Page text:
Wednesday, December 17, 2008

Autism Advocates Scheduled to Meet with Obama Transition Team

A small group of autism advocates are scheduled next week to discuss disability and health care policy with President-elect Barack Obama's transition team, according to one of the advocates invited to the event.

Ari Ne'eman, president of the non-profit organization Autistic Self Advocacy Network (ASAN), has communicated with other advocates for people with autism that he was invited to speak with members of Obama's team, and said he seeks input from others in the community. In an e-mail message distributed by The Autism Acceptance Project, Ne'eman, wrote:

Early next week, the Autistic Self-Advocacy Network (ASAN) has been invited to give input to the Office of the President-elect at two meetings relating to disability policy in the upcoming administration. The first meeting will focus on autism policy issues specifically while the second will focus on health care policy from the disability perspective. The meetings will be small, intimate and include representatives from several other autism and/or disability organizations as well.

I'd like to take this opportunity to invite people to give their thoughts as to what issues matter to them in relation to Autism Policy and Health Care Policy in the upcoming administration. We've been asked to take 2-3 policy priorities into the first meeting and will want to represent some of the specific needs of autistic self-advocates in the second. As an organization that seeks to represent the needs of the community of autistic people and to fight for the rights of ourselves, our families and our supporters, we want to hear from you.
The Autistic Self Advocacy Network is based in Washington, D.C., and was founded by Ne'eman, who explains in his website biography that he's a student at the University of Maryland-Baltimore County. Ne'eman, who has been diagnosed with Asperger's, runs this group along with others with autism spectrum disorders. The group's website notes: "ASAN's public policy initiatives involve advocating for greater support and understanding for adults and children on the autism spectrum."

What priorities would you advocate? Here's the contact information for Ari Ne'eman via e-mail:

Also see:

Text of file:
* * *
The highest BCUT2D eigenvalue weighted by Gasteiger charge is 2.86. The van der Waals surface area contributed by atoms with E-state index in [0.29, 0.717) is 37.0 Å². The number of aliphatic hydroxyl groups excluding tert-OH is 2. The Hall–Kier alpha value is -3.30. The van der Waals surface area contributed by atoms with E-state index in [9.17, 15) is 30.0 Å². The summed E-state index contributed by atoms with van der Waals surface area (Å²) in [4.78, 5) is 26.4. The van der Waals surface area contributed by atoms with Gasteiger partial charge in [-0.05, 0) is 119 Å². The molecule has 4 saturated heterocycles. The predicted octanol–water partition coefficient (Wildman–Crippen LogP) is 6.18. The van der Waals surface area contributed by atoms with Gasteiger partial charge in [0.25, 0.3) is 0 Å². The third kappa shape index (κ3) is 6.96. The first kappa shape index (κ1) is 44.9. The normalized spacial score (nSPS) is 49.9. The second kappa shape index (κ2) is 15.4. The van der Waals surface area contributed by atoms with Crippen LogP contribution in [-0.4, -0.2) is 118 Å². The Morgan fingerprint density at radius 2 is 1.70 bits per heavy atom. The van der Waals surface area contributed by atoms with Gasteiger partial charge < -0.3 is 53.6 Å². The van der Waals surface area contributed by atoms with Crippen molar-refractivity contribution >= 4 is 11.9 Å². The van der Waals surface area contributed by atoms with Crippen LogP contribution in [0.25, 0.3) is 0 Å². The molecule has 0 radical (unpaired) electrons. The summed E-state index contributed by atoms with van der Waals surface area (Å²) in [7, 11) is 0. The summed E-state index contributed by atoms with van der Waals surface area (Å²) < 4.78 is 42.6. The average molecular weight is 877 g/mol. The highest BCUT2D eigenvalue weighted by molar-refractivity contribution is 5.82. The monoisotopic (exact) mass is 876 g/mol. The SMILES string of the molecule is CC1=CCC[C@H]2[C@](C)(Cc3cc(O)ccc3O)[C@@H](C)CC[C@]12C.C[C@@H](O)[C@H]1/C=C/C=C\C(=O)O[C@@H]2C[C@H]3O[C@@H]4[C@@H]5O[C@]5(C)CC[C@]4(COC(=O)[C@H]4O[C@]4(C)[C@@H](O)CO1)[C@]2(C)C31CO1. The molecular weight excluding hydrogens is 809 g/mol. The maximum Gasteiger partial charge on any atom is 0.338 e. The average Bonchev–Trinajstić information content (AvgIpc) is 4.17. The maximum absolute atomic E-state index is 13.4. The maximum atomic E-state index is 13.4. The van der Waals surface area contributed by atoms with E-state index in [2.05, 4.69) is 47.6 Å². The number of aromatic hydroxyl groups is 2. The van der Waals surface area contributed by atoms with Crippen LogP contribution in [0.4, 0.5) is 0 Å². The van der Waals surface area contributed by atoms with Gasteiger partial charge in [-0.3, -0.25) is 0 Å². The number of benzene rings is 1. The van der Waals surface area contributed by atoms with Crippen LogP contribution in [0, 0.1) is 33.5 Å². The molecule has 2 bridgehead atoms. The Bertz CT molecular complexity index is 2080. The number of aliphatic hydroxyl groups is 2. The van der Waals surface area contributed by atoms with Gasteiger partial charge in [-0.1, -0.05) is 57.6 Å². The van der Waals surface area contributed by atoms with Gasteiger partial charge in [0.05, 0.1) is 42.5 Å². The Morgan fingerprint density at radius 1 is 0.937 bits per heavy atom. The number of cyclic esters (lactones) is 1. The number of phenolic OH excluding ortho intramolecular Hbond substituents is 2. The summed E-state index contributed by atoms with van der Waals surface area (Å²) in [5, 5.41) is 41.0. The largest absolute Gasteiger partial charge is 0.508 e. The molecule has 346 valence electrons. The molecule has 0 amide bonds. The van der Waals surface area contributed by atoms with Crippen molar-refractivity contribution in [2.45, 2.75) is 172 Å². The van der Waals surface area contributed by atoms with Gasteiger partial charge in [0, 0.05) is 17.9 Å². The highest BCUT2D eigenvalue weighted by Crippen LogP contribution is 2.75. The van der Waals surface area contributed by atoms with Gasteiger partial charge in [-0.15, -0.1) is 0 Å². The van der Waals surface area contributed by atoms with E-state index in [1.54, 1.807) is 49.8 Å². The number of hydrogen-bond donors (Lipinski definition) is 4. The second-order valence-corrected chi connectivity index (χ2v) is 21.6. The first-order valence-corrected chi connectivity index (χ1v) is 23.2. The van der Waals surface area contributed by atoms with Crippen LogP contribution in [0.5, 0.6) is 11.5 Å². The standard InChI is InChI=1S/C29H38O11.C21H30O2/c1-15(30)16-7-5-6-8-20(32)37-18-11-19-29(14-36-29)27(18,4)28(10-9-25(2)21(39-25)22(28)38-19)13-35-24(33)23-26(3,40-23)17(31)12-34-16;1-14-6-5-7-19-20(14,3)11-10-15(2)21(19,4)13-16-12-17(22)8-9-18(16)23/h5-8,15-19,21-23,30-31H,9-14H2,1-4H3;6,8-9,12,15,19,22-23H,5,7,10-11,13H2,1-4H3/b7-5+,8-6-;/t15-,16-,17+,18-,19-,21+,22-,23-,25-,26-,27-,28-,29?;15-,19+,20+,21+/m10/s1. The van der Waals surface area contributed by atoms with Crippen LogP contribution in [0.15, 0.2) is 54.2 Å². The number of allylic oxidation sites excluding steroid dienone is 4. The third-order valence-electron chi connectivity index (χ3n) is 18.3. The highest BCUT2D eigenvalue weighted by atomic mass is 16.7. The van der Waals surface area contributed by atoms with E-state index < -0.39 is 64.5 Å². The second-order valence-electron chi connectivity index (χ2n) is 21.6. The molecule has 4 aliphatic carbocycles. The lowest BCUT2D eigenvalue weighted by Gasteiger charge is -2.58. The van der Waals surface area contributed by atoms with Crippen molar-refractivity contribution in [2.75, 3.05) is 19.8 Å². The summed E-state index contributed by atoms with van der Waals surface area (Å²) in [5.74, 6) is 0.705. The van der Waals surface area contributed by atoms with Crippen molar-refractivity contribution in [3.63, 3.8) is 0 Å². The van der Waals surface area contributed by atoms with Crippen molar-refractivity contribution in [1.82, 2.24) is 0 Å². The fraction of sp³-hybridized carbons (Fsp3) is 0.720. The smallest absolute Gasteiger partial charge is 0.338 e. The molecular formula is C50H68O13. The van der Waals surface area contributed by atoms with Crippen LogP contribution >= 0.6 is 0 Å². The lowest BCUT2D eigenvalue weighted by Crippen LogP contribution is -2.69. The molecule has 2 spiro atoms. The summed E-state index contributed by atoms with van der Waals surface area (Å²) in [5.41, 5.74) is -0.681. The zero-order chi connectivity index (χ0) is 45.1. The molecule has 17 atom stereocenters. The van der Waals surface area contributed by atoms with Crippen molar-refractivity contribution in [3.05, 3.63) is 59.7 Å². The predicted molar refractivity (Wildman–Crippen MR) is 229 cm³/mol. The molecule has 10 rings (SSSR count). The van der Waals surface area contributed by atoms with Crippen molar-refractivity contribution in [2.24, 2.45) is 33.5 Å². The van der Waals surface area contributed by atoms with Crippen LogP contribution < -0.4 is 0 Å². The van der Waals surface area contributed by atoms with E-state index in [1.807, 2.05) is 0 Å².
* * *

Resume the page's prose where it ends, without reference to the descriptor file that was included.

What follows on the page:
Autism Society Urges Families to Voice Concerns to Obama's Transition Team


Unknown said...

I would be advocating some things that Mr Ne'eman will not be advocating: (1) funds for ABA intervention for autistic children (2) funds for research into effective treatment and cures for autstic people.

Anonymous said...

I'm not sure that's quite accurate, Autism Reality. Mr. Ne'eman has expressed in the past an interest in Behavioral-Psych based therapy (basically an ABA-type approach) provided that it is neurodiversity friendly (I.e. does not aim to remove the autistic attributes from the child, but rather helps the child to learn meaningful skills that will help him grow and function as an individual, albeit an autistic one). I think the blanket statement that Ari and ASAN are against ABA is thus inaccurate.

Ari Ne'eman said...

That would be correct, Cale. We have a number of concerns about ABA, but to say we're against it would be inaccurate (though neither do we buy into the pseudo-scientific claim that it is the only scientifically validated methodology).

Currently, we're trying to ensure that public policy towards it excludes any methodology (ABA or otherwise) that includes aversive interventions and we're pondering ways to work with the various behaviorist practitioners that have approached us in agreement with our ideas, just as we work with a wide variety of SLP and OT practitioners who share a commitment to methodologies focusing on skill development (i.e: communication, etc.) rather than normalization.

Michael Goldberg said...

I wrote to Ari and suggested that when advocates meet with Obama's team they emphasize the importance of full funding the Americans with Disabilities Education Act. I was heartened when he replied with enthusiastic agreement.
So I want to add two things to this conversation:
1.) ABA is described by the American Academy of Pediatrics, which reviewed the research literature, as a key component for helping children make positive gains in their behavior and learning challenges. It is vital.
Done properly, with supervision and by trained behavior therapists, ABA does not include "aversive" therapies, from my understanding and experience. I would encourage the BCBAs in the audience to add their voices.
2.) All that said, we in the autism community -- which I would define as people with autism and their families -- need to find areas, subjects and issues upon which we can find agreement. There has to be common ground because there's too much at stake. So I take encouragement from the e-mail conversation I had with Ari, and from his participating in the dialog here. Thanks. Michael

Unknown said...

We are organizing a team in Nebraska as well. So much to do, right! Keep us posted.